It is also understood that the idler crank is only one way of forcing a parallel arrangement of beams and that various other means may be used with similar effect and function. For example, in the case where the beams are driven synchronously with a crankshaft, any two parallel beams will rotate around the other at all points, so that an offset hinging mechanism can be installed anywhere between any two beams to cause parallel alignment.
In a preferred embodiment a modular wave bed assembly with a bed frame having a central cut-out portion may be provided and a modular wave bed insert may be dropped into the cut-out portion. The modular wave bed insert includes two beams a little shorter than the wave bed surface with the small motor attached to one beam and crank engaging the second beam. The motor and crank are located midway along the length of the beams in the middle of the flexible plastic sheet on its underside. The two beams are connected to a crank with the beams 180° out of phase. The reinforcing panels 100 shown in
Since the modular wave bed insert is a self-contained unit, it can be easily transported. A support frame per se is not required since the unit could be supported on a piece of foam as in a mattress and still operate.
Those skilled in the art will understand that the basic components of the present apparatus for generating transverse wave motion from rotary motion includes a rotating crank, pivotally engaging a link member at one end with the second end thereof rigidly connected to a flexible member in which a transverse wave is induced through the crank rotation, with the wavelength proportional to the link length. A plurality of such crank positions may be synchronously connected through a means such as a beam, each beam attached to pivots one wavelength apart and out of phase with the other beams, and all interconnected through a synchronising crankshaft which fixes the phase differences between the beams. These beams may be flexible or of complex shape to allow the wave to change direction. Alternatively, the synchronising means may be an electrical control of separate drive motors each connected to a crank position, or a chain, wire or belt interconnecting the crank positions, or any combinations thereof.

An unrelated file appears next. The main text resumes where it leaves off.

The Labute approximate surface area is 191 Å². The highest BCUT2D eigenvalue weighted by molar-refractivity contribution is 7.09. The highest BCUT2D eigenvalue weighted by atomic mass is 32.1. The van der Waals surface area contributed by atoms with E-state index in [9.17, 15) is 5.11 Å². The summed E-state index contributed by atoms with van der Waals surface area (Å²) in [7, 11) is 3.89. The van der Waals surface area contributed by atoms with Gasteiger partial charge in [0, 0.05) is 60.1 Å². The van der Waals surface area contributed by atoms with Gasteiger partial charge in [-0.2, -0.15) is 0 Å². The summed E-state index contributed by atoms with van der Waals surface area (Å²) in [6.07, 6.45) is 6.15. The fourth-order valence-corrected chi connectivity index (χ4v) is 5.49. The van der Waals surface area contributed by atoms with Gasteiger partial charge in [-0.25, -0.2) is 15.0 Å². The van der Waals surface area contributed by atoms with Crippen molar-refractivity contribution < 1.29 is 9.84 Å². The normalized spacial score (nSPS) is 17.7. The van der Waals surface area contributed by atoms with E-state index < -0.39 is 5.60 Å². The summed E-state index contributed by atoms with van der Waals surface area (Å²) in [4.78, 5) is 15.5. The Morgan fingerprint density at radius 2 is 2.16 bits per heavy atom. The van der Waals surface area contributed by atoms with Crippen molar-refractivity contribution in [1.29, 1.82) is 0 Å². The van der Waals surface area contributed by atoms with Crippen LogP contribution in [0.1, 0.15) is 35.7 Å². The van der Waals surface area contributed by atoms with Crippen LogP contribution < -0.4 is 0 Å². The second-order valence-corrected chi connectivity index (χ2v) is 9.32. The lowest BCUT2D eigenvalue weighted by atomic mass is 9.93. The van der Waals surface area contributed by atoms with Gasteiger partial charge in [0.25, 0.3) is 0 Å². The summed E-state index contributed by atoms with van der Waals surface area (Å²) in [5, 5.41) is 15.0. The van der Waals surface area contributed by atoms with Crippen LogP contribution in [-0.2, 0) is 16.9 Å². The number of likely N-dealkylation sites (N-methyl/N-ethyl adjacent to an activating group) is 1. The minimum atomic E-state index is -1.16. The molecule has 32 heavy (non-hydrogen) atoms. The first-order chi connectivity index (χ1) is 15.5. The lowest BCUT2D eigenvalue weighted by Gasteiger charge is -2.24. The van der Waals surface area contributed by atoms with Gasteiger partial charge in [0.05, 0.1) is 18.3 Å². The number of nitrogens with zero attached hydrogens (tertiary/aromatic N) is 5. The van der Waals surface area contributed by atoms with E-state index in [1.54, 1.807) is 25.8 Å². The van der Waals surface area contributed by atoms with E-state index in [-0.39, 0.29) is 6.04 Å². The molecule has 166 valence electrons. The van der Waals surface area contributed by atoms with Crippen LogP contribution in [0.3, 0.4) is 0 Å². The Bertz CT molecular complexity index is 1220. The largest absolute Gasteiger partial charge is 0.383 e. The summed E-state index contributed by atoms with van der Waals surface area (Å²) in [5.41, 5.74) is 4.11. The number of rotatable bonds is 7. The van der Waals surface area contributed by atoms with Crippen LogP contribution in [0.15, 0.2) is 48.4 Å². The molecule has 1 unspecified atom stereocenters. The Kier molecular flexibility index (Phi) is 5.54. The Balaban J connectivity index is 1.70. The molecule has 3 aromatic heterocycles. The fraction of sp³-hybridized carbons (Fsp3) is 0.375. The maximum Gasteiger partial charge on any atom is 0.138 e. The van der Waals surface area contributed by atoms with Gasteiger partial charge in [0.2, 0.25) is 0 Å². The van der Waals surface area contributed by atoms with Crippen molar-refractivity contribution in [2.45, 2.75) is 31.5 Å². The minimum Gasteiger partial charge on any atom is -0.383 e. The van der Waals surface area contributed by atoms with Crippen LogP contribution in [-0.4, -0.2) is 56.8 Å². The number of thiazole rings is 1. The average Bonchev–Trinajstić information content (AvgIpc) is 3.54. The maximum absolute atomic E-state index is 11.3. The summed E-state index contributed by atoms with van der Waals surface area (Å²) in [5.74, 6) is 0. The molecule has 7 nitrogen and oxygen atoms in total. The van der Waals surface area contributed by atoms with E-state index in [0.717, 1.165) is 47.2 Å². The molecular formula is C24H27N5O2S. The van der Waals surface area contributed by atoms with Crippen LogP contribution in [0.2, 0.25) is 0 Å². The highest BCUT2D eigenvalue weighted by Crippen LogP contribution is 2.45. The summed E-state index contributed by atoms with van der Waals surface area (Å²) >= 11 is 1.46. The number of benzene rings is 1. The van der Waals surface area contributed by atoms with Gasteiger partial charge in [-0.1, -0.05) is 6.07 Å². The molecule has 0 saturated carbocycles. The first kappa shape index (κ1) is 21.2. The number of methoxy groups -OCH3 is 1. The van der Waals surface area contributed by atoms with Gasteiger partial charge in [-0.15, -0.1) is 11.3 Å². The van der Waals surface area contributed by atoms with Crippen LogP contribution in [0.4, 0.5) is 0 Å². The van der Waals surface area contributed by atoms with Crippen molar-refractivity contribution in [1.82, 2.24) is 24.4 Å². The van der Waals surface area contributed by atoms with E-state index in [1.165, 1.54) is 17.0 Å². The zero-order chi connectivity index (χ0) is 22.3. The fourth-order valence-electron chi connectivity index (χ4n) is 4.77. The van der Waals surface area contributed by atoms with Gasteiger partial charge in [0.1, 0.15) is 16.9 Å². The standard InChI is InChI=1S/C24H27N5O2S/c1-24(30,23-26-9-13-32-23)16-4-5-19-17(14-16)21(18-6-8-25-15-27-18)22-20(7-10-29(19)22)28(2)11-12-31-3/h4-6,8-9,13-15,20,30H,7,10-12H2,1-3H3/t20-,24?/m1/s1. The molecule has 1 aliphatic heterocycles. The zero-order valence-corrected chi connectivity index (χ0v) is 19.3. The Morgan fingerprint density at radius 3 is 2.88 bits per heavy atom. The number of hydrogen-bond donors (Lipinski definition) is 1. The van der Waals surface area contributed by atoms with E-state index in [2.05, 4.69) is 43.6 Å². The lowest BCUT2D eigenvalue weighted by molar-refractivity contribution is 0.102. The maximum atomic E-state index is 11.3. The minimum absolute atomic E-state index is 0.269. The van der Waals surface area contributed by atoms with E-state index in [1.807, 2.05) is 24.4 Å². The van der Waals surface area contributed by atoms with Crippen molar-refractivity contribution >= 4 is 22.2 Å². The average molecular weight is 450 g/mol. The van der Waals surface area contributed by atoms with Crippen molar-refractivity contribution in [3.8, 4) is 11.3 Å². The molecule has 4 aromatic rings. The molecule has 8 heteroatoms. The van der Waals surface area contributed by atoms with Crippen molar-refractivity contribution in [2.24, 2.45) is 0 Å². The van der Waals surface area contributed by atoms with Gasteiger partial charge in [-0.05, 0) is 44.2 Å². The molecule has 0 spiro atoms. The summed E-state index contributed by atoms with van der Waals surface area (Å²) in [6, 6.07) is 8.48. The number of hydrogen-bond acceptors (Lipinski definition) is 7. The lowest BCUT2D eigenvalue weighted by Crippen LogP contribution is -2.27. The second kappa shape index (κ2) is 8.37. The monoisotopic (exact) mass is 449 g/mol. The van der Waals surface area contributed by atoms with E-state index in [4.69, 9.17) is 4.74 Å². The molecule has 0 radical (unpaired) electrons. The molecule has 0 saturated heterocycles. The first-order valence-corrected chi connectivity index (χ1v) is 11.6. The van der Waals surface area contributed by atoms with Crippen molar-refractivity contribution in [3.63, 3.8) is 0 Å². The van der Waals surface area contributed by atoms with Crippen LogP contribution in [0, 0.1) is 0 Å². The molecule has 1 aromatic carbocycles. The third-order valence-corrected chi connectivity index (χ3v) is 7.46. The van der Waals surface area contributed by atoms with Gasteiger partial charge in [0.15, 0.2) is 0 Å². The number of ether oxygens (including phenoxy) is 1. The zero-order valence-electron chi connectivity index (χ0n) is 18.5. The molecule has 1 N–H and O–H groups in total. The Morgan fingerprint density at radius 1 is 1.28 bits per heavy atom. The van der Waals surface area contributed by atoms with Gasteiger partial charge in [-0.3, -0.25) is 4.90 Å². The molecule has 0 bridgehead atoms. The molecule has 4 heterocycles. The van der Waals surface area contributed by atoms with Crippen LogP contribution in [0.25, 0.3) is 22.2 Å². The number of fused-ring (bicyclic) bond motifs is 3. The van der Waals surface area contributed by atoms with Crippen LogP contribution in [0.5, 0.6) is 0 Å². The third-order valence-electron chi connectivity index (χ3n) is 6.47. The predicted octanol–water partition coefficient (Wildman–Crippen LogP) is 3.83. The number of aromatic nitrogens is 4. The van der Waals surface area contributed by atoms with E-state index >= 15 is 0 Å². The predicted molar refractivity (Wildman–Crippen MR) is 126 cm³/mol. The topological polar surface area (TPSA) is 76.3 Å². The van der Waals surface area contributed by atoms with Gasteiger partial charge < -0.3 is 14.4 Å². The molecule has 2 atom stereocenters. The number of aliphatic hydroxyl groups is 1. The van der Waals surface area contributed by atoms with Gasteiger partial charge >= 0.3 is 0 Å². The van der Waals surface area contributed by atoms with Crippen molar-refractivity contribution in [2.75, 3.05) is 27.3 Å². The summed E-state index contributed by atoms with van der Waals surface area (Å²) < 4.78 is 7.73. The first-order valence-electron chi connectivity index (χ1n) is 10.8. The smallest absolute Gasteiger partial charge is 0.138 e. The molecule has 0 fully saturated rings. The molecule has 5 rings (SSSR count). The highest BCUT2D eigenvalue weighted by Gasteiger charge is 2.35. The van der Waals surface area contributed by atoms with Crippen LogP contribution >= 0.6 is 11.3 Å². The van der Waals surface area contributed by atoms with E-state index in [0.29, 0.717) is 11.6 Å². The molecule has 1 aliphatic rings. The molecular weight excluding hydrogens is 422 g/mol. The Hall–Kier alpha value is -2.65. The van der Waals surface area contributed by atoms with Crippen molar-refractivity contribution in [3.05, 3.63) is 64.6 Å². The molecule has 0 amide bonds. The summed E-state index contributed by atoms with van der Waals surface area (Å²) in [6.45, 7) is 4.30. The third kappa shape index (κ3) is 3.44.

As mentioned above, when an idler crank assembly or a functionally equivalent mechanical linkage is used to constrain the beams the oscillatory motion is pure circular motion. For example, in the case where the beams are unconstrained by an idler crank the motion of the beams is more broadly described as being oscillatory which may include various parts of each beam undergoing circular, reciprocating and/or elliptical motion. For example, in the case where one end of the beams are constrained to undergo reciprocal movement (constrained by a boss in a slot at one end of the beam) the driven crank assembly drives the portion of the beams local to the point of attachment to the crank in a circular path. In this example the constrained ends of the beams undergo reciprocating motion and the unconstrained ends of the beams undergo elliptical motion in the plane substantially perpendicular to the axis of rotation which produces transverse waves in the flexible sheet.
Furthermore, if the crank length is adjustable, variable or flexible rather than fixed, as in a cam or other functionally similar mechanical linkage, then various non-circular rotating periodic motions may be generated by a rotating drive source to generate flexible or fixed waves of varying shapes and amplitudes. It is also understood that a drive source may also be a drive sink so that wave energy can be extracted from, for example, ocean waves, to generate power.
Traveling waves of variable amplitude across the width of the flexible sheet can be produced by constraining one edge of the sheet running parallel to the length of the beams so the amplitude increases across the width of the sheet, much like a fan. In this case the beams may be bent into a curve along the direction of wave travel as shown in
In alternative embodiments of the wave generating device different number of beams may be used. For example, when four beams are used to generate the wave motion the studs will be at an angle of 90°. Therefore, it will be understood that the angular displacement is calculated by dividing 360° by the number of desired beams to give the required angular displacement between adjacent beams. It should also be noted that an irregular division of angular displacements, while feasible, will necessitate a similarly irregular spacing of links along the flexible member in order to maintain synchronous motion. A regular division of angular displacements results in a regular spacing of links.
The length of links 82, 84, 86, 88 and 90 determines the amount of angular displacement of the link. It will be understood that the term drive rod and link member refer to the same components. The length of the drive rod or link is determined so that the resultant angle approximately matches the tangential slope of the driven wave at any crank angle. The relationship between wavelength and drive rod length for constant amplitude is illustrated in
Therefore, traveling transverse waves with preselected wavelength may be produced along the flexible sheet using the present apparatus by adjusting the length of the link members, the spacing between them on the beams and spatially interleaving the links on the different beams.